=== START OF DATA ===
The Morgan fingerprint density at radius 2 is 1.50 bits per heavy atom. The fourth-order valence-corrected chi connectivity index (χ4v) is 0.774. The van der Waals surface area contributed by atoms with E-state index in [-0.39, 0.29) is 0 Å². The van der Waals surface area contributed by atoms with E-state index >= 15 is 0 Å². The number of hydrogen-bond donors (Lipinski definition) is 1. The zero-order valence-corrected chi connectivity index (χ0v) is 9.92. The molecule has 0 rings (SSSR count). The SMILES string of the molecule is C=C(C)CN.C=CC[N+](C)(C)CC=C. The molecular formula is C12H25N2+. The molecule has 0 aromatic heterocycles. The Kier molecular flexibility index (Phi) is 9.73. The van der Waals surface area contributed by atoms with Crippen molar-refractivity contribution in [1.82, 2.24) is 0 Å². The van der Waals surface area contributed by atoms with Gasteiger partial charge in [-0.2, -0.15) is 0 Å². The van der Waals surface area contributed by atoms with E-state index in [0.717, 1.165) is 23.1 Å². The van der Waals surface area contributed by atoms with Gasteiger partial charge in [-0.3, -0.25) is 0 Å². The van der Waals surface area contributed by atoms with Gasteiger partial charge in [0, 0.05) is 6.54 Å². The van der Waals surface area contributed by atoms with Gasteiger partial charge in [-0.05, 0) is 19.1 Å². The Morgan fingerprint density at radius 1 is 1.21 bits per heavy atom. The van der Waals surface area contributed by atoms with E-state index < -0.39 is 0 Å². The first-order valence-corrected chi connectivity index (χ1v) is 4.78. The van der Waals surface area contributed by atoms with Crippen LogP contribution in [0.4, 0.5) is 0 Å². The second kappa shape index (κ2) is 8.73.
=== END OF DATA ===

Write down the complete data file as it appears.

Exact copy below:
The Morgan fingerprint density at radius 2 is 1.50 bits per heavy atom. The fourth-order valence-corrected chi connectivity index (χ4v) is 0.774. The van der Waals surface area contributed by atoms with E-state index in [-0.39, 0.29) is 0 Å². The van der Waals surface area contributed by atoms with E-state index >= 15 is 0 Å². The number of hydrogen-bond donors (Lipinski definition) is 1. The zero-order valence-corrected chi connectivity index (χ0v) is 9.92. The molecule has 0 rings (SSSR count). The SMILES string of the molecule is C=C(C)CN.C=CC[N+](C)(C)CC=C. The molecular formula is C12H25N2+. The molecule has 0 aromatic heterocycles. The Kier molecular flexibility index (Phi) is 9.73. The van der Waals surface area contributed by atoms with Crippen molar-refractivity contribution in [1.82, 2.24) is 0 Å². The van der Waals surface area contributed by atoms with Gasteiger partial charge in [-0.2, -0.15) is 0 Å². The van der Waals surface area contributed by atoms with E-state index in [0.717, 1.165) is 23.1 Å². The van der Waals surface area contributed by atoms with Gasteiger partial charge in [-0.3, -0.25) is 0 Å². The van der Waals surface area contributed by atoms with Gasteiger partial charge in [0, 0.05) is 6.54 Å². The van der Waals surface area contributed by atoms with Gasteiger partial charge in [-0.05, 0) is 19.1 Å². The Morgan fingerprint density at radius 1 is 1.21 bits per heavy atom. The van der Waals surface area contributed by atoms with E-state index < -0.39 is 0 Å². The first-order valence-corrected chi connectivity index (χ1v) is 4.78. The van der Waals surface area contributed by atoms with Crippen LogP contribution in [0.4, 0.5) is 0 Å². The second kappa shape index (κ2) is 8.73.